Yunsieg Kim and Jowei Chen have posted this draft on SSRN. Here is the abstract:
What are “traditional” districting criteria? The meaning of that term is critical to curbing abusive districting practices, because states must draw electoral districts according to those criteria to defeat claims of racial gerrymandering. Yet, the Supreme Court has never explicitly stated the qualities that make a districting criterion “traditional,” or given an exhaustive list of such criteria. Exploiting the Court’s failure to intelligibly define traditional redistricting criteria, conflicted interests are attempting to define that term in service of their private interests at the expense of the public’s. For example, legislatures pushing redistricting plans that would advantage a particular party or protect incumbents from competition claim that those districting objectives are “traditional”—and therefore must be judicially protected—by relying on anecdotal examples of a state having used them.
This Article proposes a definition of “traditional” districting criteria that would both curb such abuse and stay faithful to the commonly understood meaning of that word: widely accepted as standard practice. Under this alternative, which we call the empirical definition, a criterion is “traditional” only if a majority of the states require or allow it and fewer than a quarter prohibit it in state constitutions, statutes, or legislative guidelines. According to the empirical definition and our database of the redistricting laws of the fifty states, compactness, contiguity, equal population, and preserving county and city boundaries are traditional criteria. Among others, partisan advantage, incumbent protection, and preserving communities of interest are nontraditional criteria that should not be judicially protected.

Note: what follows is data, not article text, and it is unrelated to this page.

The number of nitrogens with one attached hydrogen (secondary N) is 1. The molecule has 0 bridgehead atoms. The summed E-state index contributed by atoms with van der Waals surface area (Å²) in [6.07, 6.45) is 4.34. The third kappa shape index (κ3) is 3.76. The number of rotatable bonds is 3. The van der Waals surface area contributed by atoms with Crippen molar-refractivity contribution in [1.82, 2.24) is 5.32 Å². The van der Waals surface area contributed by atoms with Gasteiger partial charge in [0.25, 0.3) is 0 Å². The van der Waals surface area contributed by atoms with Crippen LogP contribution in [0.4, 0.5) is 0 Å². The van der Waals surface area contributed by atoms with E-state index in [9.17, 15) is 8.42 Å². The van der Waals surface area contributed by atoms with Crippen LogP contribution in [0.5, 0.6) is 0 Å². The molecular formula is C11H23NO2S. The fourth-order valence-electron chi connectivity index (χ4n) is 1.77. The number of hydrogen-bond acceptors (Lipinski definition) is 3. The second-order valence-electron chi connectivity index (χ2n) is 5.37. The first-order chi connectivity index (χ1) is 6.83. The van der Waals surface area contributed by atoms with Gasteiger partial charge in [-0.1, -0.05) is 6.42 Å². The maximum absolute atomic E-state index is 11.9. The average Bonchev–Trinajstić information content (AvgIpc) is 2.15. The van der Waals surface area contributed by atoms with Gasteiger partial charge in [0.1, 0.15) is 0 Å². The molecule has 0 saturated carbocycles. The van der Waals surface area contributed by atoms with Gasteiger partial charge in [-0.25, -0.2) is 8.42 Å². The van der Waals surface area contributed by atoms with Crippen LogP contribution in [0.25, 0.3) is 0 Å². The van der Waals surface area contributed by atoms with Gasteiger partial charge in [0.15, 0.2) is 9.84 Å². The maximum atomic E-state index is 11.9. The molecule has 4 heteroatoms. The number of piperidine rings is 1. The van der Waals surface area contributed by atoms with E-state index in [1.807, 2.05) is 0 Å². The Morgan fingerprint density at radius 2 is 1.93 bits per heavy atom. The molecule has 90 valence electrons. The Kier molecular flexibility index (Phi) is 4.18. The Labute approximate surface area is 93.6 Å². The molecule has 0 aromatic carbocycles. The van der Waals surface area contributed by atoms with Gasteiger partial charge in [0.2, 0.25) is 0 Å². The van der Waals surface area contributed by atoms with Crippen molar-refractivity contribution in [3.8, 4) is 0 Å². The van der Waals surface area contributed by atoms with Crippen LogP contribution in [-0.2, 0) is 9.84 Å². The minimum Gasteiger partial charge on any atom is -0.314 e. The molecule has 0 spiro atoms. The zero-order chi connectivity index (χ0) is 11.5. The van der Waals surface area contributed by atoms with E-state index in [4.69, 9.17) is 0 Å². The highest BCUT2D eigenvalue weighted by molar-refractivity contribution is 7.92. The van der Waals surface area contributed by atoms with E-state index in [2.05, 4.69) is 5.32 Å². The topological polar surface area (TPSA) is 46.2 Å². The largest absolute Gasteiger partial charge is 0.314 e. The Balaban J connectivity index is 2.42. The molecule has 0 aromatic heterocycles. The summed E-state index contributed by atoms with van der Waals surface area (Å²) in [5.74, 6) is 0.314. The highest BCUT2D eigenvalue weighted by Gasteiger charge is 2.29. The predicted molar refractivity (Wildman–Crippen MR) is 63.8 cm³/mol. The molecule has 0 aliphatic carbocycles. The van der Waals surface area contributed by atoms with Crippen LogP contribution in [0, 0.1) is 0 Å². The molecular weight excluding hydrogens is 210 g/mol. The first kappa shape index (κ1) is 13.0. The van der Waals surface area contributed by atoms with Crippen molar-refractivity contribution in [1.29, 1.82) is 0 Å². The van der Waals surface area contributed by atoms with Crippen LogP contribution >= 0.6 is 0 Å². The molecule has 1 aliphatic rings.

In addition to the quantitative indicator, we argue that nontraditional districting criteria tend to be defined so as to be applied in a geographically inconsistent manner. Advantaging a certain party or protecting incumbents, by definition, requires disparate application, whereas preserving county boundaries applies regardless of whether a county votes Republican or Democratic. We also argue that preserving communities of interest is not traditional because it imposes a procedure instead of a substantively unambiguous districting principle, and because the term is so open-ended that it can be abused to justify nontraditional criteria such as partisan advantage or incumbency protection.
The empirical definition presents both legal and political advantages over the status quo. By presenting an objectively discernible definition of traditional criteria, the empirical definition would reduce the influence of undesirable judicial activism over election litigation. By excluding objectives such as partisan advantage or incumbency protection, it would also provide more constitutional protection from abusive districting.